hist-games: Halatafl - digression on hnefatafl

Damian Walker damian at snigfarp.karoo.co.uk
Sat Nov 12 22:09:52 PST 2005

Quoting Jane & Mark Waks's message of Friday:

> Hmm. We're talking about different definitions of "unequal". I don't 
> dispute that the sides are quite *different* -- all the information 
> bears that out.

I completely understand you now.  The word I would have chosen is 
"unbalanced", as you do later on.

> But the more interesting and common question is whether the game is 
> *fair*: whether one side has a decisive advantage over the other. That's 
> a topic of frequent argument among the hnefetafl community, AFAICT, and 
> one of the major topics in Mats' article. It's far less clear: many 
> interpretations of hnefetafl are wildly unbalanced, but some are rather 
> better in that regard...

Much of the imbalance comes with those interpretations which (almost)  
blindly follow the Laws of tablut recorded by Linnaeus.  As time goes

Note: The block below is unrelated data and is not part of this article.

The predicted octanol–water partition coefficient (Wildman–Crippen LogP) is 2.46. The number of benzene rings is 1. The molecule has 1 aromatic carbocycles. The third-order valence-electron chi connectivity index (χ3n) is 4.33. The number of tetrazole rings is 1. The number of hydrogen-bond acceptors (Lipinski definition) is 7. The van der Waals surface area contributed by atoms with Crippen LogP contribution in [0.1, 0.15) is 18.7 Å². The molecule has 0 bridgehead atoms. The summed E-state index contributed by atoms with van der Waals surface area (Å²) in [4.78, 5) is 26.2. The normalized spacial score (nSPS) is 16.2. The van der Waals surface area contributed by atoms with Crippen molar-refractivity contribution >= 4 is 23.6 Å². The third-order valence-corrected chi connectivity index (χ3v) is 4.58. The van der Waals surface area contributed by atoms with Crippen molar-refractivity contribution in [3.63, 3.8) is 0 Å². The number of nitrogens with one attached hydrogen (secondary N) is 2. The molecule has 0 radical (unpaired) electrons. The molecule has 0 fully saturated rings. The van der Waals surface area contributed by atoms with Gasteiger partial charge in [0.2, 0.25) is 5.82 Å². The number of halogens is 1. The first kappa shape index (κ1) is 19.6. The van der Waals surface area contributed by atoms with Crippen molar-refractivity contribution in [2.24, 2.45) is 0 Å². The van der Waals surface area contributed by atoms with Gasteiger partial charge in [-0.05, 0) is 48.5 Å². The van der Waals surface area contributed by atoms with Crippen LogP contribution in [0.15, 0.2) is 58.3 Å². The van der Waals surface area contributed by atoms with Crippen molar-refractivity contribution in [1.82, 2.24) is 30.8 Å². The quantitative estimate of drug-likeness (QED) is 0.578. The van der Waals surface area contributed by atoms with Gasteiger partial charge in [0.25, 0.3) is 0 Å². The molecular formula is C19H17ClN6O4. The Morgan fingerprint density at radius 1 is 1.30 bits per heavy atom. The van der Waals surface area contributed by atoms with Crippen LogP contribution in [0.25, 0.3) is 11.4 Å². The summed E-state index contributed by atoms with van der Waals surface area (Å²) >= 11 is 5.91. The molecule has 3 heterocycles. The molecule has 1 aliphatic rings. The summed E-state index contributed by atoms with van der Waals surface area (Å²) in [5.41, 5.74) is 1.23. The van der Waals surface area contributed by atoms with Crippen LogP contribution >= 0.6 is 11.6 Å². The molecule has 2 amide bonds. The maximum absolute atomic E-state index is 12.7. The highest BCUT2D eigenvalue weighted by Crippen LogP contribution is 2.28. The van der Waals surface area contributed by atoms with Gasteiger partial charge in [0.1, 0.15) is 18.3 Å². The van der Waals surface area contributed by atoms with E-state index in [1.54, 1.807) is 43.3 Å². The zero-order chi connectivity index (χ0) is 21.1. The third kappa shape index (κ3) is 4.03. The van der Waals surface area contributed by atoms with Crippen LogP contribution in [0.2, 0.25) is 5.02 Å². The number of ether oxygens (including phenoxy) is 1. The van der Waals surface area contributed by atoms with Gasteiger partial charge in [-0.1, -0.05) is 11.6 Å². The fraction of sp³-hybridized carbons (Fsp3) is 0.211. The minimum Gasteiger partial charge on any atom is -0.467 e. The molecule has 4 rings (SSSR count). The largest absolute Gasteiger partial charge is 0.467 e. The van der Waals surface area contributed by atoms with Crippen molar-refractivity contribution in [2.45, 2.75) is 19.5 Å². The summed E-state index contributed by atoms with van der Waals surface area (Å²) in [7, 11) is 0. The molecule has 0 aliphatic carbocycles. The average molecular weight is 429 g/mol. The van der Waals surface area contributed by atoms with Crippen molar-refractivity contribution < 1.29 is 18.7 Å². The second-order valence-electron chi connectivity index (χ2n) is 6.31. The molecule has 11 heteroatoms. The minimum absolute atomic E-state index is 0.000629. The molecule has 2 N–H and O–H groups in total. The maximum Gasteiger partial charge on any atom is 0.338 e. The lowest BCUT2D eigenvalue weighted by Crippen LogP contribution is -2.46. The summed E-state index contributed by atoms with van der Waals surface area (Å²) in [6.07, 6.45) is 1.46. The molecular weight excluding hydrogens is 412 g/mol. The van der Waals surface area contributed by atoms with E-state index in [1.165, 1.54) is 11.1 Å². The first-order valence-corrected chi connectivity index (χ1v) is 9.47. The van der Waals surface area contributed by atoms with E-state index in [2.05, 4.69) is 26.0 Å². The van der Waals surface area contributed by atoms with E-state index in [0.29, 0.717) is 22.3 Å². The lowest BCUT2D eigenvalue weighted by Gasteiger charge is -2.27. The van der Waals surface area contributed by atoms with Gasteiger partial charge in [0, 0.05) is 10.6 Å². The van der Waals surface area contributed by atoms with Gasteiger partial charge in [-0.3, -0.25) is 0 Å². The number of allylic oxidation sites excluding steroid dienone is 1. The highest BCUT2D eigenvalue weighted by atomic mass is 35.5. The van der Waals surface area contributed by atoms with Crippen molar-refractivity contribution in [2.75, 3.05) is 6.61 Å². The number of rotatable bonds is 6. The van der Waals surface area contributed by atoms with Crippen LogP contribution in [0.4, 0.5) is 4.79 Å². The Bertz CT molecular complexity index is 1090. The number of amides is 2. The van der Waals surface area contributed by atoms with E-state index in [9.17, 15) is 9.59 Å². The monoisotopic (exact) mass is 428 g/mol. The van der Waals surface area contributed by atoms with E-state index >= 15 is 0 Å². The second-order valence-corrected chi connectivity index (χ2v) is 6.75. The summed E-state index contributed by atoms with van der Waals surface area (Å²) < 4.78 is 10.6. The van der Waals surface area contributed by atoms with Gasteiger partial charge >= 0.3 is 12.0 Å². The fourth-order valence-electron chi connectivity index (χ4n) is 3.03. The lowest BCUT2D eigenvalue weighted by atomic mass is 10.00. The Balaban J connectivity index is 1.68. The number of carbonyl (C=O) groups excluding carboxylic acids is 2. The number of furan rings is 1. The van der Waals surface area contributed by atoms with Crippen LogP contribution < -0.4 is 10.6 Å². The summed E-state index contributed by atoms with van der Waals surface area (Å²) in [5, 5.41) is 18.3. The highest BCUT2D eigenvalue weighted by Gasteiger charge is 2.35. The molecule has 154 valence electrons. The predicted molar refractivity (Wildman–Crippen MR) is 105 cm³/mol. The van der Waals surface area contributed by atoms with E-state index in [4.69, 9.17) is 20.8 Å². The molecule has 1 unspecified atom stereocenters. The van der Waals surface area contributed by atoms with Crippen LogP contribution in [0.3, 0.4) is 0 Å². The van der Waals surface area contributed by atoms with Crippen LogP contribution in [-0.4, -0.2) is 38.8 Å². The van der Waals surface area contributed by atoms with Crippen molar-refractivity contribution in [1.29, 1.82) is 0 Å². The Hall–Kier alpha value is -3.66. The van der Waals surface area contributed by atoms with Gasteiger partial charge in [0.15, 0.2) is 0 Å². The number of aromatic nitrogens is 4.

by, these seem to by dying out, as people now seem to realise that those
rules don't give anything like a balanced game.  Apart from the
occasional web site, I've not seen anyone try to use them since
Pritchard's book Brain Games in 1982.

As far as _how_ to restore the balance, that's where the dispute lies, 
as only small snatches of evidence exist to hint at possible solutions, 
and it's easy to add too much weight to them.  Personally I doubt that 
the same rules were applied to every game.  People try to make the 
corner an objective for the king on all sorts of board sizes, where the 
only evidence only suggests this on some 7x7 and 19x19 boards.  On the 
11x11 Viking Game board this seems to give the attackers an unstoppable 

For 9x9, 11x11 and 13x13 boards I prefer another solution that's only
doubtfully hinted at in a couple of sources, and that's disallowing the
king from making captures.  The idea of maids "fighting around their
weaponless lord" is doubtful, because of differences in the phrase in
early and late manuscripts, Robert ap Ifan says that an attacker is
captured "between two of the king's men."  Whether it's historically
accurate or not, this apparently minor tweak of the rules makes a very
playable variant on quite a few boards (the 7x7 board with 13 pieces

Damian - http://damian.snigfarp.karoo.net/

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